Not currently on display
Hockney's In the Dull Village
This print is by British artist David Hockney (born 1937) and shows two men lying in bed. It is an illustration for a poem by poet C.P. Cavafy (1863-1933), entitled 'In the Dull Village'.
It is part of a series of prints made by Hockney in 1966 to illustrate 14 of Cavafy’s poems. The series was subsequently published in book form.
C.P. Cavafy was born and lived in the Egyptian city of Alexandria, probably one of the most cosmopolitan cities of the Middle East in the early part of the twentieth century. He worked as a journalist and civil servant as well as publishing more than 150 poems. His verse often evoked the world of the Hellenistic Mediterranean with vivid recreations of ancient Alexandria, including erotic desire between men in both modern and ancient settings.
One of the earliest modern authors to write openly about same-sex love, Cavafy was introduced to an English-speaking audience by author EM Forster.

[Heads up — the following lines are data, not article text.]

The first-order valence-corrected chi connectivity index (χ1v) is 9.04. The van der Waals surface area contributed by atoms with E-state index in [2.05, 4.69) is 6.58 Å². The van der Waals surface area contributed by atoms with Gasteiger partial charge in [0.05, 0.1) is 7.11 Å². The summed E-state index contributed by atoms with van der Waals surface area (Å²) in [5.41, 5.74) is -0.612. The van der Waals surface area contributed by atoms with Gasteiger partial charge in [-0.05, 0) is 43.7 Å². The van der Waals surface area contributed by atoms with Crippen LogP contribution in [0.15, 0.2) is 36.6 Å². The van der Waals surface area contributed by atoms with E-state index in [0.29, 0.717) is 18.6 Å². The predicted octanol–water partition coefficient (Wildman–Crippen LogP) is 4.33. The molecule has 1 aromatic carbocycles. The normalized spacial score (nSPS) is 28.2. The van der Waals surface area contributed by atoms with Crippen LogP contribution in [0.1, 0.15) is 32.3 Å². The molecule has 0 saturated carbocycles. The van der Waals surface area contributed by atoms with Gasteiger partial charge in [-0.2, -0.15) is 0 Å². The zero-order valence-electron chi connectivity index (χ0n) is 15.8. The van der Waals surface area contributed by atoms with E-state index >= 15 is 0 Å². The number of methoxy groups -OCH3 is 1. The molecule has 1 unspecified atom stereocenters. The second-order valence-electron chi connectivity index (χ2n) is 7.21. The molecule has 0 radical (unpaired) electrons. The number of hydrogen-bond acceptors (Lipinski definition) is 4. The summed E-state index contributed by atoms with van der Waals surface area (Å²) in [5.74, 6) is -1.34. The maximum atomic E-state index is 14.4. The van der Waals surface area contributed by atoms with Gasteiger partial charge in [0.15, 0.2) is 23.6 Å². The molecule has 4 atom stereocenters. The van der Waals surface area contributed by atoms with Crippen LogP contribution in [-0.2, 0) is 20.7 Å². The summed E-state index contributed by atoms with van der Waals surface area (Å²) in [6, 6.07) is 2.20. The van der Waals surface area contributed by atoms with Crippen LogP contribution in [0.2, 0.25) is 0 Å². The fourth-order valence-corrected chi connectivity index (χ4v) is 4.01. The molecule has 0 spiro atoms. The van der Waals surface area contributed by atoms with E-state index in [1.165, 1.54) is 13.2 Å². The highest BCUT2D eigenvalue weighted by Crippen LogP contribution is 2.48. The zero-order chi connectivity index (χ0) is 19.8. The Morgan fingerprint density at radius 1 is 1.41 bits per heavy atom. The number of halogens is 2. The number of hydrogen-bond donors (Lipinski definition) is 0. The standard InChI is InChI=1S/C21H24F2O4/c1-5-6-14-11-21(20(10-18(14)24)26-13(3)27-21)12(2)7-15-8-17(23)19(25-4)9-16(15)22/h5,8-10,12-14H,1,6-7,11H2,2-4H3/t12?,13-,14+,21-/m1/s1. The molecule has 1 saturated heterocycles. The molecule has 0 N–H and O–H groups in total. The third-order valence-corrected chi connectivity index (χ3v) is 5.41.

To David Hockney, a young artist growing up in Bradford during the 1950s, Cavafy’s poems evoked a world of steamy eroticism which fired the young artist to steal the copy of Cavafy’s poems from his local library.
Although Hockney visited Beirut in 1966 for inspiration, only two of the etchings from this series appear to attempt to capture the seamy Alexandria of Cavafy’s youth. The remaining etchings show boys slumbering under covers, just about to get into bed or provocatively staring out at the viewer and are clearly taken from Hockney’s own experiences of the homosexual life of London.
The works are not literal illustrations to Cavafy’s poems, rather they evoke the sensuality and eroticism of his writing.
Image: David Hockney, In the dull village, from illustrations for 14 poems from CP Cavafy, 1966/67. Etching. 22 1/2 by 15 1/2. © David Hockney / Editions Alecto